… his motivations weren’t centered on freeing slaves as an issue of morality.
Dr. Henry Ruffner was well-educated (Washington College, and Princeton, where he received his D.D.), and headed several Presbyterian pastorates in Rockbridge County, Virginia (not to mention one near his family’s salt works in the Kanawha Valley). He was also a fairly active writer for his time, having published A Discourse upon the Duration of Future Punishment (Richmond, 1823), Inaugural Address (Lexington, 1837), and Judith Bensaddi, a Romance (1840).
His most interesting publication, however, was An Address to the People of West Virginia (Lexington, Va., 1847), which came about as a result of a presentation that Ruffner had made to the Franklin Society, in Lexington, Virginia, in August 1847. In fact, within weeks of having made the presentation, several western Virginia notables, such as former Gov. Samuel McDowell Moore, future Gov. John Letcher, and John Echols, petitioned Ruffner to publish his address.
In its subtitle, the address made clear that slavery was “injurious to the public welfare, and that it may be gradually abolished without detriment to the rights and interests of slaveholders.” However, if one takes time to read carefully and understand the nature of Ruffner’s approach, by no means did his argument ring in tune with the nature of abolitionists as we understand them.
From the outset, Ruffner noted that the institution of slavery had not been as successful in the western portion of the state as it had in the eastern portion, and had done nothing more than harm the area through economics and by discouraging immigrants from settling in the region. With that in mind, Ruffner supported freeing the slaves, but as a way to free whites, not blacks, from the economic drag of slavery. He was also of the mind that slavery deterred immigrants, and had influenced the emigration of many citizens (this brings to mind something that I brought up in a post from some time back, where the division within a particular church in the Valley… actually, the county of Ruffner’s birth… made several folks relocate to Ohio, all because of disagreements over slavery, but as a moral issue, not as a matter of economics). I’d say it might still be more than a lifetime of work to prove, but Ruffner projected that as many as 300,000 may have left Virginia because of slavery (and, again, he was talking about the impact slavery had on jobs, not slavery as a moral issue).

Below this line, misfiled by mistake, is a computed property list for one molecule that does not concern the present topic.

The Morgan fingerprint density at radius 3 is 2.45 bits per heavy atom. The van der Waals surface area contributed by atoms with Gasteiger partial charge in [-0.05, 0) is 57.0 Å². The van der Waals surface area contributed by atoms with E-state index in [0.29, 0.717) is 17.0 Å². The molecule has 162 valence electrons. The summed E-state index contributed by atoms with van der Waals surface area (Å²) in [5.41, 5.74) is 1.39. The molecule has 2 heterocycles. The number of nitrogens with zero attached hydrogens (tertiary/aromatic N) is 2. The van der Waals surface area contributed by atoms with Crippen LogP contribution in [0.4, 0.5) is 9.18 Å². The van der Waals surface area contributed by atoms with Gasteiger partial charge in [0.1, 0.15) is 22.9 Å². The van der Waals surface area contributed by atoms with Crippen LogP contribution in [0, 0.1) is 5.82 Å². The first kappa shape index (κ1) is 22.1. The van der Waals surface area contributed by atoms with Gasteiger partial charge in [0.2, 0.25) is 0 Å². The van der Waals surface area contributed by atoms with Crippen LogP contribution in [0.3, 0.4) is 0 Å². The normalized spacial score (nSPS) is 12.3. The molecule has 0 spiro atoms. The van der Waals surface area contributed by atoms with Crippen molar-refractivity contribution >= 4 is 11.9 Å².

She has sent—or we should rather say, she has driven from her soil—at least one third of all the emigrants, who have gone from the old States to the new. More than another third have gone from the other old slave states . . .. These were generally industrious and enterprising white men, who found by sad experience, that a country of slaves was not the country for them. It is a truth, a certain truth, that slavery drives free laborers, — farmers, mechanics, and all, and some of the best of them too — out of the country
As a solution, Ruffner, using the Great Valley of Virginia (which he considered from Montgomery County north to the Potomac) as the primary platform of action, proposed a gradual and complete emancipation in Virginia (this is where he probably irked eastern slaveholders the worst). After freeing the slaves, Ruffner also proposed a program of colonization or deportation of the former slaves to Liberia (of course, keying off earlier efforts made in that direction). Joining with his father in the argument, with his publication of a sermon he made in Philadelphia in 1852, William Henry Ruffner (Washington College, 1842) also saw this as an favorable opportunity for its “missionary aspects”, and proposed a program of education before re-colonizing freed slaves in Liberia.
While the complexities behind emancipation and colonization were vast, Ruffner’s argument boiled down to the fact that once the slaves were gone, white’s could again have opportunity to find jobs that were otherwise being consumed by the use of slave labor.
Ultimately, it appears that a good deal of support for Ruffner’s argument was limited to those counties west of the Blue Ridge while the more politically dominant and influential eastern section of the state, with considerably more slaveholders with larger interests in preserving the institution, denounced such actions. Though an attempt was made in 1857 to test Ruffner’s theory in Wayne County, Virginia (now West Virginia), the experiment failed because of the inability of some investors to contribute and the fact that a national economic depression had come along.
See an earlier piece, here, about another Southerner who wanted slaves to be freed… but was influenced more out of morality than economics.
Also, see this piece regarding Lincoln’s plan to colonize freed slaves.